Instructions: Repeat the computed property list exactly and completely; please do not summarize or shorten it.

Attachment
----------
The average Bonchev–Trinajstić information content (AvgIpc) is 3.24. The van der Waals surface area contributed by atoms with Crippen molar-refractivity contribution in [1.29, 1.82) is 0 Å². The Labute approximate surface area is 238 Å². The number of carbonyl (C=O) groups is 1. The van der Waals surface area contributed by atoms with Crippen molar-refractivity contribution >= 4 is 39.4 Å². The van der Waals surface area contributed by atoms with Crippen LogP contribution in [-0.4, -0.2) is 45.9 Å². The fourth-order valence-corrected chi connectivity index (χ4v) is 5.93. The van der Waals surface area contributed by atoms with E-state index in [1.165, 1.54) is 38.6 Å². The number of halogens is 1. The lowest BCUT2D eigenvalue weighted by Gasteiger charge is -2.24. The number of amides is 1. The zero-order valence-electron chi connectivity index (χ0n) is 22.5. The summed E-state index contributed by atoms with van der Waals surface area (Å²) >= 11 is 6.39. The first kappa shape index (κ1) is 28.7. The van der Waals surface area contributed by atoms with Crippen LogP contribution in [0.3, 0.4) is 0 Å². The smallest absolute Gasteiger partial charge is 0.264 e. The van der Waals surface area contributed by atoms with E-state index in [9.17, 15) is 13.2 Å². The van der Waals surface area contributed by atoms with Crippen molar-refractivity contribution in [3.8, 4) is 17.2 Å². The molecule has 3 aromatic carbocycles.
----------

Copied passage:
The average Bonchev–Trinajstić information content (AvgIpc) is 3.24. The van der Waals surface area contributed by atoms with Crippen molar-refractivity contribution in [1.29, 1.82) is 0 Å². The Labute approximate surface area is 238 Å². The number of carbonyl (C=O) groups is 1. The van der Waals surface area contributed by atoms with Crippen molar-refractivity contribution >= 4 is 39.4 Å². The van der Waals surface area contributed by atoms with Crippen LogP contribution in [-0.4, -0.2) is 45.9 Å². The fourth-order valence-corrected chi connectivity index (χ4v) is 5.93. The van der Waals surface area contributed by atoms with E-state index in [1.165, 1.54) is 38.6 Å². The number of halogens is 1. The lowest BCUT2D eigenvalue weighted by Gasteiger charge is -2.24. The number of amides is 1. The zero-order valence-electron chi connectivity index (χ0n) is 22.5. The summed E-state index contributed by atoms with van der Waals surface area (Å²) >= 11 is 6.39. The first kappa shape index (κ1) is 28.7. The van der Waals surface area contributed by atoms with Crippen LogP contribution in [0.3, 0.4) is 0 Å². The smallest absolute Gasteiger partial charge is 0.264 e. The van der Waals surface area contributed by atoms with E-state index in [9.17, 15) is 13.2 Å². The van der Waals surface area contributed by atoms with Crippen molar-refractivity contribution in [3.8, 4) is 17.2 Å². The molecule has 3 aromatic carbocycles.